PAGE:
As a defensive playmaker, it’s hard to find someone who was this productive. Eason was hitting thresholds only accomplished by Mattise Thybulle (among players in high-major conferences in the past decade).
(Duke Blue Devils: Big, Sophomore, 7-0)
I thought that Duke’s Mark Williams did wonders for his draft stock during the NCAA tournament and some scouts believe he may even be a better pro prospect than teammate AJ Griffin.
He is a defensive specialist, which will be his calling card in the NBA. But one of the reasons I’m sold on Williams is because he made the most of his role at Duke even when the offense did not run through him.
Despite a low usage rate, Williams was efficient when afforded the chance to score. That’s what most NBA teams are looking for in a modern big man, and Williams has already done exactly that.
(Kansas Jayhawks: Wing, Senior, 6-5)
After winning a collegiate national championship, Kansas senior Ochai Agbaji has placed himself firmly on the radar as a projected top 20 pick in the NBA draft.
Like with Iowa’s Keegan Murray, drafting Agbaji is a move to add someone who can help your team win immediately. The Bulls saw instant contributions from a rookie in Ayo Dosunmu last season, and they could do it once more by adding Agbaji to their rotation.
(Tennessee Volunteers: Guard, Freshman, 6-1)
Freshman guard Kennedy Chandler helped himself during the NCAA tournament despite a loss to Michigan.
This class is relatively weak at the point guard position, and scouts could make a solid case that Chandler is one of the top floor generals in the class. He had many of the struggles one would expect from an undersized freshman guard tasked with leading an offense, but the foundation is there for success.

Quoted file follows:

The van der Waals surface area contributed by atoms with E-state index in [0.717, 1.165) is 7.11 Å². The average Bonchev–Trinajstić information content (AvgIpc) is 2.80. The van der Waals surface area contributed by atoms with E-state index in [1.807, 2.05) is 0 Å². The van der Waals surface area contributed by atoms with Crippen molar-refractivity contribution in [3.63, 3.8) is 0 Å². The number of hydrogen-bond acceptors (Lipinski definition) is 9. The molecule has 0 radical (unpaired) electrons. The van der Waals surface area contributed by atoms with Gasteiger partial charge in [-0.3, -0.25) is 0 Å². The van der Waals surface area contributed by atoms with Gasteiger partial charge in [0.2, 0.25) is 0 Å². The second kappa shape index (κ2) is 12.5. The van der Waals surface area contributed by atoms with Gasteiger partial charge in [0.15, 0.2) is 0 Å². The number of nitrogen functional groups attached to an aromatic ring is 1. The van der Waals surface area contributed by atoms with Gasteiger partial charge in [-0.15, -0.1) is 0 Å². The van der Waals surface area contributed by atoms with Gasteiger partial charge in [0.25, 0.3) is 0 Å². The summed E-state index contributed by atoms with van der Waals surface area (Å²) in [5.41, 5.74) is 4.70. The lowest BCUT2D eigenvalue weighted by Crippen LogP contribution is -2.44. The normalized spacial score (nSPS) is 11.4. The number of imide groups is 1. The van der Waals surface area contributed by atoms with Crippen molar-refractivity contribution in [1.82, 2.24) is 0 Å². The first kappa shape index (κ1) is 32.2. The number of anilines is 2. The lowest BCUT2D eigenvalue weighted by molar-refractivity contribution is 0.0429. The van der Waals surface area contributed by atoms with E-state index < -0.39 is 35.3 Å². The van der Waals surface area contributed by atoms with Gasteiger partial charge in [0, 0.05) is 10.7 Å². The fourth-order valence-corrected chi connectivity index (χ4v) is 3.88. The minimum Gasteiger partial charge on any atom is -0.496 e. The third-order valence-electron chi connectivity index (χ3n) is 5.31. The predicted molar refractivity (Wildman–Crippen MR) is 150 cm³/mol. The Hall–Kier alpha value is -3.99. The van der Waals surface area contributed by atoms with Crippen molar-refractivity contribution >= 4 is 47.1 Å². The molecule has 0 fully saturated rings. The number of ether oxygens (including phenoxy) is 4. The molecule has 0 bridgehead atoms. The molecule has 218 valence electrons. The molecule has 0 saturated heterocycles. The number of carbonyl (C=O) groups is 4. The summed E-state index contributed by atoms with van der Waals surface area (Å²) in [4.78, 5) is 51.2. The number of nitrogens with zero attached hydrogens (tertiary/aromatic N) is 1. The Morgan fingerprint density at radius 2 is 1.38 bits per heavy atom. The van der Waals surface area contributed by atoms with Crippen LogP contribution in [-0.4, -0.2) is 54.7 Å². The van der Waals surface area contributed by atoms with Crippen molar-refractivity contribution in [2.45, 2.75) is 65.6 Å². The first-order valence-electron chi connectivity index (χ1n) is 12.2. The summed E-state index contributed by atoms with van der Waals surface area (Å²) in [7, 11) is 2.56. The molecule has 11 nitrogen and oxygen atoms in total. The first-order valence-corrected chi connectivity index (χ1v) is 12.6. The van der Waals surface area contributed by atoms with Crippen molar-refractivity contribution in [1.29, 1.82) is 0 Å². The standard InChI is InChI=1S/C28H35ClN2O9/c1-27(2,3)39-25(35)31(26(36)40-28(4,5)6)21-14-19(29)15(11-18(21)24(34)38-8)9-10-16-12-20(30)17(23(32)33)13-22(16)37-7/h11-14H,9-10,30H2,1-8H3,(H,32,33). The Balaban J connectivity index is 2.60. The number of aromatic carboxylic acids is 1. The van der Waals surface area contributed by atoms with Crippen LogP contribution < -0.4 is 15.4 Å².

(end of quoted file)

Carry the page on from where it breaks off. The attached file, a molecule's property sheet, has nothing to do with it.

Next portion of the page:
Not only is he an advanced playmaker for his age, but Chandler was also one of the most productive players at his position when it came to unassisted field goals made at the rim. He is a scrappy defender, too, and a good defensive playmaker.
(North Carolina State Wolfpack: Guard, Freshman, 6-3)
Last year, the Spurs took a big wing in the first round and selected Alabama freshman Josh Primo earlier than many expected to hear his name called. My pick for the player who can have a similar trajectory this year is NC State guard Terquavion Smith.
Although he needs to improve his ability to score at the rim, Smith is truly one of the wildest 3-point shooters the college basketball world has ever seen. The freshman could absolutely light it up from beyond the arc, and he shot better than 50% on his 3-pointers from the corner.
Smith has room for improvement, but it’s easy to see why teams would be intrigued.
(Baylor Bears: Wing, Freshman, 6-8)
Although he was a highly-rated recruit coming into the season, Baylor’s Kendall Brown didn’t have a sensational freshman campaign.